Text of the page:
Virginia Fleck started collecting aluminum can tabs years ago after she came across a shimmering pile of them in tub when she was poking around a salvage yard in search of metal to weld. Fleck was pregnant with her daughter Circe at the time, and after spending the few crumpled dollars she had on her for the bin of can tabs, she spent the remaining weeks of pregnancy creating long chains, linking the tabs together with safety pins.
“I almost cried, they were so beautiful,” Fleck said recently at the opening of “Rebris,” a two-artist exhibition at Northern-Southern Gallery, that features Fleck’s alluring can tab sculptures along with Ted Carey’s careful, clever combinations of manipulated found objects.
Fleck has long used recycled and post-consumer material for art works, large and small, that are ebullient, buoyantly subversive, and ultimately hopeful. For almost two decades she has collected plastic bags and wrappers which she then carefully splices into wondrous, vivid mandelas — modern meditation objects crafted from take-out food and big box store bags.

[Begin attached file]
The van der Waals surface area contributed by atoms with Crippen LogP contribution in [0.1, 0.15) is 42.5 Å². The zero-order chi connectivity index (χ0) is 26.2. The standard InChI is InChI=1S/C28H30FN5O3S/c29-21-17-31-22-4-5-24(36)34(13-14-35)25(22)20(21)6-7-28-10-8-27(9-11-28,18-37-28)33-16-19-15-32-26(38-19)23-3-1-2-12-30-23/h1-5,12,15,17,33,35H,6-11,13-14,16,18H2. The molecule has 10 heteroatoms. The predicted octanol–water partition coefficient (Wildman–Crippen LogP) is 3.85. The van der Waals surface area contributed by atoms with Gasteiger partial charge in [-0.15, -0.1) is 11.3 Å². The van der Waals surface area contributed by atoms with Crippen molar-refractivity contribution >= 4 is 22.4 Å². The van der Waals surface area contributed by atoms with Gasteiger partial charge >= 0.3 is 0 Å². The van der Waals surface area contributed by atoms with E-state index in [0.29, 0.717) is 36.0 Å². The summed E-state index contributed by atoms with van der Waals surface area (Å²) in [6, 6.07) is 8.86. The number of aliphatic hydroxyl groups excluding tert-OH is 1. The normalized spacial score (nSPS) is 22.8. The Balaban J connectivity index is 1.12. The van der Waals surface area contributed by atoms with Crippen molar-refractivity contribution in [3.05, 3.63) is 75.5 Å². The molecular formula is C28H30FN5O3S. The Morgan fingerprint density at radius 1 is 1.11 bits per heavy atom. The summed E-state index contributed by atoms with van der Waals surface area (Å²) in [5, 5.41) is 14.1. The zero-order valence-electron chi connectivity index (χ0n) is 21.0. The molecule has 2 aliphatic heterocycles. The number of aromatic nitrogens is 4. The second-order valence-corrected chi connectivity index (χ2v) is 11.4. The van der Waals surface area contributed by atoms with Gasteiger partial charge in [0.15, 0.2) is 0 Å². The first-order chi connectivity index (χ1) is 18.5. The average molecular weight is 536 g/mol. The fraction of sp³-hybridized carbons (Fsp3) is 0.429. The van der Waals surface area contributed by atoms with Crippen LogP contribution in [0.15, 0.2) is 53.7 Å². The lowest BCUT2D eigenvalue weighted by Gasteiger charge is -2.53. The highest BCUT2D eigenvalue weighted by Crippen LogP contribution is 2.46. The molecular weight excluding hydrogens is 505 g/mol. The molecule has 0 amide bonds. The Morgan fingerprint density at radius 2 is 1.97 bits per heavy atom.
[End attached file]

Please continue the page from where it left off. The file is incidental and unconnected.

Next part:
In November, Fleck’s shimmering 25-foot long suspended cascade-like sculpture — made from 85,000 can tabs — lit up social media during the East Austin Studio when it when on view in a group exhibition.
At the Northern-Southern opening Fleck ran her fingers across one of her wall sculptures. The tabs made a luscious tinkling sound.
For all their elegant composure, Fleck’s can tab sculpture are remarkably simple in their construction. The tabs are linked by safety pin, the chains then tacked to MDF board with a small nail. It’s the sheer density of material that creates allure.
Fleck hires assistants to help. A piece the size of “Treasure 1.7,” which measure 42-by-56-inches, represents about 70 hours of art-making time.
“It’s meditative,” says Fleck of the hours spent making.
Having long since used her original purchase of tabs, Fleck sources more from a variety of places. She saves every tab she and her family use. Friends collect them for her too. Online there are also numerous thrifting and crafting sites that sell them, including the Michigan city of Kalamazoo which in its effort to be zero waste, sells all manner of recyclable material. Fleck bought thousands by the pound, then a few months later went back to the Kalamazoo site looking for more only to find they had doubled in price.
“Maybe I started a demand,” Fleck laughed.